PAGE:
Statistical analysis.

Analysis of variance and regression analyses were performed and treatment means were compared using Fisher's protected least significant difference multiple comparison procedure (P ≤ 0.05) using SAS (Version 9.1; SAS Institute, Cary, NC).

Results and discussion

Initial analyses of sphagnum substrate used for growing phalaenopsis orchid liners in trays indicated Si concentrations of 2 mg·L−1, whereas the Si concentrations in liner tissues varied from 0.1% to 0.2%. Large variations in Si content have been long reported among species growing in the same soil (Ma and Takahashi, 2002). In general, the Si content in plant tissues may vary from 0.1% to 10% (Epstein, 1999). In this study, the concentrations of Si found in phalaenopsis orchid tissues before receiving supplemental Si fertilizer were found to be extremely low. The average Si content in liner tissues was 0.18% for Expt. 1 and 0.14% for Expt. 2. However, as Si application increased from 0% to 2%, the Si content in leaf tissue linearly increased in both experiments [Table 1; Fig. 1A (r2 = 0.97 and r2 = 0.99, respectively)].

Table 1.

Effect of silicon (Si) applied as potassium silicate on percent silicon (Si) leaf tissue content and plant growth parameters of phalaenopsis orchid liners.z

Table 1.

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Fig. 1.

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Fig. 1.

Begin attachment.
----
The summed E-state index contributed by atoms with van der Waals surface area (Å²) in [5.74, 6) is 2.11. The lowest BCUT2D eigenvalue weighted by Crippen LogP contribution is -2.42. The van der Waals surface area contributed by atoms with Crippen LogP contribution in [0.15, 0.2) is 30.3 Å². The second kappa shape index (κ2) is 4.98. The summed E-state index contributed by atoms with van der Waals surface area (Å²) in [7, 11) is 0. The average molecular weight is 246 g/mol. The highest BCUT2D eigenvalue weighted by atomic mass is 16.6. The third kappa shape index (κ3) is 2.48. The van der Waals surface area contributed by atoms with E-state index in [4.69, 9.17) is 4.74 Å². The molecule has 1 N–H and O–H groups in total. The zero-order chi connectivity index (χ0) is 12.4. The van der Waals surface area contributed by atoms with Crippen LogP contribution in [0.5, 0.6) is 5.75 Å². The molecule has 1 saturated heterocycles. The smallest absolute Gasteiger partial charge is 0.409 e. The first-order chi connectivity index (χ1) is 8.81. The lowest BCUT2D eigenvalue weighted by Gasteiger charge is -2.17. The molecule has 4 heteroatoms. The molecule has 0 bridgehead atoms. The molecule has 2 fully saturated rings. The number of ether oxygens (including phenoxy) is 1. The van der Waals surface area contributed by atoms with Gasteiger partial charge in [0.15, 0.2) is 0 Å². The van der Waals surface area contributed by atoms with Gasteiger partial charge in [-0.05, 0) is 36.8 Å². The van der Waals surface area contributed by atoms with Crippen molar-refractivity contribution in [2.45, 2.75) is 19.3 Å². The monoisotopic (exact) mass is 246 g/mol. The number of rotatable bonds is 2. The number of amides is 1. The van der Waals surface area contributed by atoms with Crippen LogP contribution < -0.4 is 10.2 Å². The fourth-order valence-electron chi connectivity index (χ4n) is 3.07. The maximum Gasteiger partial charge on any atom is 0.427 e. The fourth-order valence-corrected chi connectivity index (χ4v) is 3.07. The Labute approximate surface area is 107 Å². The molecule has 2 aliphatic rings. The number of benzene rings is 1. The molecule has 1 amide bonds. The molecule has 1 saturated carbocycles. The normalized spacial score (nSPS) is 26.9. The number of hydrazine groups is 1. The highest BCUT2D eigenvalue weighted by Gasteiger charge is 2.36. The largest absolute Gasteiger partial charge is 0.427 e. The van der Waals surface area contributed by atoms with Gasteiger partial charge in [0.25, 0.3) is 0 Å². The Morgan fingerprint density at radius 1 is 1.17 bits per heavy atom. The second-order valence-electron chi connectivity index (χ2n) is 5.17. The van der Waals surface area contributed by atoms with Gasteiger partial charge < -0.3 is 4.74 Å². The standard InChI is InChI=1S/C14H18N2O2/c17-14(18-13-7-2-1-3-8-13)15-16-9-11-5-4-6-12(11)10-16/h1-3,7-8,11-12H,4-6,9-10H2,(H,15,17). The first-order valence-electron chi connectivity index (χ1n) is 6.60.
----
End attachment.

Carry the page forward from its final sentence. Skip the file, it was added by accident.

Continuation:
Effects of silicon (Si) fertilization on phalaenopsis orchid liners supplemented with 0.5%, 1.0%, and 2.0% Si. (A) Si content in leaves. The line represents the relationship between Si concentration in leaves of phalaenopsis orchid liners (y) and concentration of Si (x) applied. (B) Plant dry weight (DW), (C) shoot DW, and (D) root DW. The curves represent the relationship between plant DW, shoot DW, and root DW of phalaenopsis orchid liners (y) and concentration of Si (x) applied, respectively. Each measurement represents means of eight liners for Si content in leaves and 25 liners for plant, shoot, and root DW; 1 g = 0.0353 oz.

Citation: HortTechnology hortte 20, 3; 10.21273/HORTTECH.20.3.603

The initial pH of the substrate was 5.8 and the EC 0.78 dS·m−1. As Si applications increased from 1% to 2%, the pH increased to 6.0, whereas the EC increased to1.7 dS·m−1. Similar EC increases have been reported in foliage plants fertilized with Si by Chen et al. (2000a).

Silicon can dramatically affect plant growth and development in a number of plant species (Epstein, 1999). The beneficial effects of Si are usually visible in leaves and stems (Ma et al., 2001). Adatia and Besford (1986) reported darker green and thicker leaves in plants of cucumber (Cucumis sativus) amended with Si, whereas Chen et al. (2001) observed greater leaf thickness in Si-responsive ornamental plants. Kamenidou et al. (2008) also reported increased thickness and mechanical strength in stems of ornamental sunflowers. In this study, increasing rates of Si did not significantly change leaf number and size or root number and length. In both experiments, we observed that liners under 0.5% and 1.0% Si fertilization had darker green leaves, but no significant differences were observed in chlorophyll content (data not shown).